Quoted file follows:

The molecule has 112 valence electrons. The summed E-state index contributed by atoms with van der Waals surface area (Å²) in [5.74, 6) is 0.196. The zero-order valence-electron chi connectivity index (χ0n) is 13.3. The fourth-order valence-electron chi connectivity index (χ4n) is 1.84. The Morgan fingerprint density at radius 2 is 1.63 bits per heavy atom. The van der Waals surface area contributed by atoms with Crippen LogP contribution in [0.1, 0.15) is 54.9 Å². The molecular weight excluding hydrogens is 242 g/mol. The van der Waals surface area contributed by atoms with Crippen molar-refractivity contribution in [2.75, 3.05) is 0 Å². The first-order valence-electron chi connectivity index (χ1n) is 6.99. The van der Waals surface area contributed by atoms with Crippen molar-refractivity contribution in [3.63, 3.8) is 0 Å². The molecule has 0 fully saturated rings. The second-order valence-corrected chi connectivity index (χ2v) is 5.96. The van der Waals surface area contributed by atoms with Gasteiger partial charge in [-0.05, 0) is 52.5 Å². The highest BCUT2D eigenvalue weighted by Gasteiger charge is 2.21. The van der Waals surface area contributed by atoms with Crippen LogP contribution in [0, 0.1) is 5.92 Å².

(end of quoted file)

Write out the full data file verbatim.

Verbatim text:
The molecule has 112 valence electrons. The summed E-state index contributed by atoms with van der Waals surface area (Å²) in [5.74, 6) is 0.196. The zero-order valence-electron chi connectivity index (χ0n) is 13.3. The fourth-order valence-electron chi connectivity index (χ4n) is 1.84. The Morgan fingerprint density at radius 2 is 1.63 bits per heavy atom. The van der Waals surface area contributed by atoms with Crippen LogP contribution in [0.1, 0.15) is 54.9 Å². The molecular weight excluding hydrogens is 242 g/mol. The van der Waals surface area contributed by atoms with Crippen molar-refractivity contribution in [2.75, 3.05) is 0 Å². The first-order valence-electron chi connectivity index (χ1n) is 6.99. The van der Waals surface area contributed by atoms with Crippen molar-refractivity contribution in [3.63, 3.8) is 0 Å². The molecule has 0 fully saturated rings. The second-order valence-corrected chi connectivity index (χ2v) is 5.96. The van der Waals surface area contributed by atoms with Gasteiger partial charge in [-0.05, 0) is 52.5 Å². The highest BCUT2D eigenvalue weighted by Gasteiger charge is 2.21. The van der Waals surface area contributed by atoms with Crippen LogP contribution in [0, 0.1) is 5.92 Å².